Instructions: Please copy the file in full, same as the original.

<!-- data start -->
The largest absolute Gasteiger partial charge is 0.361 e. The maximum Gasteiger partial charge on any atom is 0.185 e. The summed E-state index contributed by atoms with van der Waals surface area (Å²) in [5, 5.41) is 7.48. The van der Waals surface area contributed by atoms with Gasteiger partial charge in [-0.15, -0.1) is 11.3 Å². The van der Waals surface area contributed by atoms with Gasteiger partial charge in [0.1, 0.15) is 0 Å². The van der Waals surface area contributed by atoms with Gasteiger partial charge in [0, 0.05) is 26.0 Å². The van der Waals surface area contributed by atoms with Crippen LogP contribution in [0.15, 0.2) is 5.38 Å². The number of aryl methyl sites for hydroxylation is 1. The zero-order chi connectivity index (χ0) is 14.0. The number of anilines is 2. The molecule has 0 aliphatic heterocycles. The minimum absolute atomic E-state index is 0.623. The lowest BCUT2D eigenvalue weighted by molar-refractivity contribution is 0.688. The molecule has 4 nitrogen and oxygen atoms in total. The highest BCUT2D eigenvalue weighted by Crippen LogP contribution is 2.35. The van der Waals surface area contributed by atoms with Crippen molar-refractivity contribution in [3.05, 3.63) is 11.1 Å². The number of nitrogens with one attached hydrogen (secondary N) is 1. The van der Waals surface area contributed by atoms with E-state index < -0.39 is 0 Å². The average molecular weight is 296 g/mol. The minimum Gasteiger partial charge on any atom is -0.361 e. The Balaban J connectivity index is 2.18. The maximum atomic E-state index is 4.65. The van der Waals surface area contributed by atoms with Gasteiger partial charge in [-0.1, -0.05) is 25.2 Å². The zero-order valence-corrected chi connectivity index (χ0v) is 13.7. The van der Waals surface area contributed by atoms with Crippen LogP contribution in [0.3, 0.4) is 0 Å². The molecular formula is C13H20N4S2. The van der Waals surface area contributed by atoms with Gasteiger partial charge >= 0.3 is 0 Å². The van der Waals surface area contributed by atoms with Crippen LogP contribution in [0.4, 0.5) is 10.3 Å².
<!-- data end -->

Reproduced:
The largest absolute Gasteiger partial charge is 0.361 e. The maximum Gasteiger partial charge on any atom is 0.185 e. The summed E-state index contributed by atoms with van der Waals surface area (Å²) in [5, 5.41) is 7.48. The van der Waals surface area contributed by atoms with Gasteiger partial charge in [-0.15, -0.1) is 11.3 Å². The van der Waals surface area contributed by atoms with Gasteiger partial charge in [0.1, 0.15) is 0 Å². The van der Waals surface area contributed by atoms with Gasteiger partial charge in [0, 0.05) is 26.0 Å². The van der Waals surface area contributed by atoms with Crippen LogP contribution in [0.15, 0.2) is 5.38 Å². The number of aryl methyl sites for hydroxylation is 1. The zero-order chi connectivity index (χ0) is 14.0. The number of anilines is 2. The molecule has 0 aliphatic heterocycles. The minimum absolute atomic E-state index is 0.623. The lowest BCUT2D eigenvalue weighted by molar-refractivity contribution is 0.688. The molecule has 4 nitrogen and oxygen atoms in total. The highest BCUT2D eigenvalue weighted by Crippen LogP contribution is 2.35. The van der Waals surface area contributed by atoms with Crippen molar-refractivity contribution in [3.05, 3.63) is 11.1 Å². The number of nitrogens with one attached hydrogen (secondary N) is 1. The van der Waals surface area contributed by atoms with E-state index < -0.39 is 0 Å². The average molecular weight is 296 g/mol. The minimum Gasteiger partial charge on any atom is -0.361 e. The Balaban J connectivity index is 2.18. The maximum atomic E-state index is 4.65. The van der Waals surface area contributed by atoms with Gasteiger partial charge in [-0.1, -0.05) is 25.2 Å². The zero-order valence-corrected chi connectivity index (χ0v) is 13.7. The van der Waals surface area contributed by atoms with Crippen LogP contribution in [0.3, 0.4) is 0 Å². The molecular formula is C13H20N4S2. The van der Waals surface area contributed by atoms with Gasteiger partial charge >= 0.3 is 0 Å². The van der Waals surface area contributed by atoms with Crippen LogP contribution in [0.4, 0.5) is 10.3 Å².